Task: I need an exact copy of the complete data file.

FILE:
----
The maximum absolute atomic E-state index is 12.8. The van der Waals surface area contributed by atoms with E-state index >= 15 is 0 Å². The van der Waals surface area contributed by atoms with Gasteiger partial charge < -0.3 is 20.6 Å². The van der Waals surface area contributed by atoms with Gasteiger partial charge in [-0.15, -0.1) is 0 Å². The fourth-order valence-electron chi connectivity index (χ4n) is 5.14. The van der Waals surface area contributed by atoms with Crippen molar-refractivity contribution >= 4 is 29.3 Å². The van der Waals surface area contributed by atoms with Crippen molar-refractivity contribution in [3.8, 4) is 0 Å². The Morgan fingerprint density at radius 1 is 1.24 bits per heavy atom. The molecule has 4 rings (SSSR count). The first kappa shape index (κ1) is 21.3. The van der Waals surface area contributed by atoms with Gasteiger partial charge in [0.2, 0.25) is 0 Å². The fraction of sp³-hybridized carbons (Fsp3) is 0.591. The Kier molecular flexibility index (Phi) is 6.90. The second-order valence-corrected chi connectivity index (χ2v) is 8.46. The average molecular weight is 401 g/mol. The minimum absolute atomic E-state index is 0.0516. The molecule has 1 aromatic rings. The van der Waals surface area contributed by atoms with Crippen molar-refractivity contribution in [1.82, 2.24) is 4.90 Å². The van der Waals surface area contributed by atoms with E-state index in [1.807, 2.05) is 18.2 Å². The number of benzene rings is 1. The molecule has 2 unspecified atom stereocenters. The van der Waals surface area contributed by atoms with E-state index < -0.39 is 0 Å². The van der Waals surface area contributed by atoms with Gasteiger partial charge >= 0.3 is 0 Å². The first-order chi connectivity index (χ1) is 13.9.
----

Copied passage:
The maximum absolute atomic E-state index is 12.8. The van der Waals surface area contributed by atoms with E-state index >= 15 is 0 Å². The van der Waals surface area contributed by atoms with Gasteiger partial charge < -0.3 is 20.6 Å². The van der Waals surface area contributed by atoms with Gasteiger partial charge in [-0.15, -0.1) is 0 Å². The fourth-order valence-electron chi connectivity index (χ4n) is 5.14. The van der Waals surface area contributed by atoms with Crippen molar-refractivity contribution >= 4 is 29.3 Å². The van der Waals surface area contributed by atoms with Crippen molar-refractivity contribution in [3.8, 4) is 0 Å². The Morgan fingerprint density at radius 1 is 1.24 bits per heavy atom. The molecule has 4 rings (SSSR count). The first kappa shape index (κ1) is 21.3. The van der Waals surface area contributed by atoms with Gasteiger partial charge in [0.2, 0.25) is 0 Å². The fraction of sp³-hybridized carbons (Fsp3) is 0.591. The Kier molecular flexibility index (Phi) is 6.90. The second-order valence-corrected chi connectivity index (χ2v) is 8.46. The average molecular weight is 401 g/mol. The minimum absolute atomic E-state index is 0.0516. The molecule has 1 aromatic rings. The van der Waals surface area contributed by atoms with Crippen molar-refractivity contribution in [1.82, 2.24) is 4.90 Å². The van der Waals surface area contributed by atoms with E-state index in [1.807, 2.05) is 18.2 Å². The number of benzene rings is 1. The molecule has 2 unspecified atom stereocenters. The van der Waals surface area contributed by atoms with E-state index < -0.39 is 0 Å². The van der Waals surface area contributed by atoms with Gasteiger partial charge >= 0.3 is 0 Å². The first-order chi connectivity index (χ1) is 13.9.